Artist Statement/Bio

"Kaelin exploits the endless potential for attraction and revulsion inherent in the human form and its products. Delighting in the visual pleasure and tactile satisfaction to be found in decay, she acknowledges markers of conventional female beauty only to twist and distress them. Aware of the complexities of difference, she echoes chosen dualities in her paintings: is that mouth a wound? Does blood glitter? Can beauty menace? Might the abject bring joy?"

-Simon Anderson; Associate Professor, Art History, Theory, and Criticism at the School of the Art Institute of Chicago


I paint because I must, because there is too much within my mind and my heart to be contained within my own self; I paint because I must express, I must expunge, this filthy excess of feeling and fear and wonderment and beauty. I paint because I am overwhelmed, I am at the mercy of chaos, and I must develop an order to this chaos, to channel it, to make sense of it, to find the most strange beauty in it. I paint so that I don’t lose touch with myself and my being. I paint to create meaning where there may not be meaning. I paint to create beauty out of the most abject matter; I paint to find and reveal and revel in the beauty of the abject. I paint because life, its chaos and misery and fear and shear beauty and abundance and fecundity, are more than I can bear. I paint because I want to show the beauty in the darkness, and the darkness in the beauty. I paint because the dualities of life and nature are unfathomably awesome and infinitely complex and I must distill my baffled adoration of these by pushing colored mud around on a surface or else I will disconnect and dissociate entirely from myself and the rest of existence. I paint to both keep the void at bay, and to honor the immensely incomprehensible nature of the void.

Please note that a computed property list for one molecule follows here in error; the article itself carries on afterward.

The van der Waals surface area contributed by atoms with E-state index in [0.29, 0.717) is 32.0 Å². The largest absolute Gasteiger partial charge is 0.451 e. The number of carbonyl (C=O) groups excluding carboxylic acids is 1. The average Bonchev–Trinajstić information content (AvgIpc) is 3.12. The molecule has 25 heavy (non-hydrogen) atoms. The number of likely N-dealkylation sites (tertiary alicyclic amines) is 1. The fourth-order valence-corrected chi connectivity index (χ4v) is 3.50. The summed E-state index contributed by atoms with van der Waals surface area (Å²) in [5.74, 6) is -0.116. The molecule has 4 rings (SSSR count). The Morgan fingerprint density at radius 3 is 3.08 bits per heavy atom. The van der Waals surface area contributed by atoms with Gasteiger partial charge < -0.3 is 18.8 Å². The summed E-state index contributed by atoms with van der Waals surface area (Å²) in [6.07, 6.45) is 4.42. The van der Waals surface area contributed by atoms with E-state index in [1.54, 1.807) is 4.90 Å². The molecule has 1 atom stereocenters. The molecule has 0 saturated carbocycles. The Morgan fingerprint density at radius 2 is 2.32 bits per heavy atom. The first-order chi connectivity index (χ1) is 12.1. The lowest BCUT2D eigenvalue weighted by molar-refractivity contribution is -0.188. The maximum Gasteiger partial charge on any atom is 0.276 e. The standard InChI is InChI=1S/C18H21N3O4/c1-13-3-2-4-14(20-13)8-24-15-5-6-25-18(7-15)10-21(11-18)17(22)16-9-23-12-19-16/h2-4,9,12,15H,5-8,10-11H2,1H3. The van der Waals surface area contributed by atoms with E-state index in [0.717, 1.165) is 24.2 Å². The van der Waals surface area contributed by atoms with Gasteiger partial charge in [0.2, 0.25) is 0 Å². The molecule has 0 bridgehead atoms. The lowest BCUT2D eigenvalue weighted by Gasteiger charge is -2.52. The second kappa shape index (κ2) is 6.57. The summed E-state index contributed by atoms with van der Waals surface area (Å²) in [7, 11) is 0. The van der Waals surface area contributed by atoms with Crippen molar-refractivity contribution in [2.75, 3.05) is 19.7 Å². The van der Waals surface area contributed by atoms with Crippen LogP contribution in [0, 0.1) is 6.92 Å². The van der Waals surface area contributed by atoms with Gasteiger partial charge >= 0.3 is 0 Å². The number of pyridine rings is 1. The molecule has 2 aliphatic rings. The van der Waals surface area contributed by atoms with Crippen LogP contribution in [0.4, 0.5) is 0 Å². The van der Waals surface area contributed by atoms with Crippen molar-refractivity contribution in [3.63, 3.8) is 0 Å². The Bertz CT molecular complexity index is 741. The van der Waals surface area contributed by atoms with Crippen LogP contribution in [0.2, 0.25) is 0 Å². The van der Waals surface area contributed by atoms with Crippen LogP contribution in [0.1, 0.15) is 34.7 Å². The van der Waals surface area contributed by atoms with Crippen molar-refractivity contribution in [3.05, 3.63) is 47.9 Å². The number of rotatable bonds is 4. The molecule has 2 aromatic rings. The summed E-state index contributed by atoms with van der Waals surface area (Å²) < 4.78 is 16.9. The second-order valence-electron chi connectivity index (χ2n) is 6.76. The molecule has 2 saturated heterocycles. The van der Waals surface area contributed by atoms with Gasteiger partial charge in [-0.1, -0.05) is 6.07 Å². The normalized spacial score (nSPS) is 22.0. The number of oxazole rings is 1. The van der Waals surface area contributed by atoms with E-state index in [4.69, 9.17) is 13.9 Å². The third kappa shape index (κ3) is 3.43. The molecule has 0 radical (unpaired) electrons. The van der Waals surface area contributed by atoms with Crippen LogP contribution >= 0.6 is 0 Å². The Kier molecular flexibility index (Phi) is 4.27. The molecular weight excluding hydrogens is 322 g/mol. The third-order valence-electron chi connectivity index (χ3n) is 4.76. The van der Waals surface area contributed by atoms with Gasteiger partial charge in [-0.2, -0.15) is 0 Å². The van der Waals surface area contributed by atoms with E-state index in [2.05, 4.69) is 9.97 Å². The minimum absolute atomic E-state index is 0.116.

Using watercolors, acrylics, spray paint, glitter, and other mediums, Emily Kaelin creates haunting, surreal images of the monstrous feminine. Her work has often been described by others as “beautiful, but frightening”. This dichotomy of beauty and the abject, loveliness and fear, the sacred and the profane, are the conceptual core of the work. Her images are created largely through a very intuitive, impulsive, and spontaneous process, wherein little is planned out prior to beginning a work. Kaelin prefers to “feel” her way through a painting, working with the images in a more intuitive fashion, allowing the process of painting to continually shift and alter the images during their creation. Paintings are typically produced relatively quickly, in an effort to avoid belaboring the process and therefore creating a final image that appears too dense or overworked. Maintaining spontaneity in the process yields fresher results that feel more accurate to the emotional environments Kaelin seeks to represent.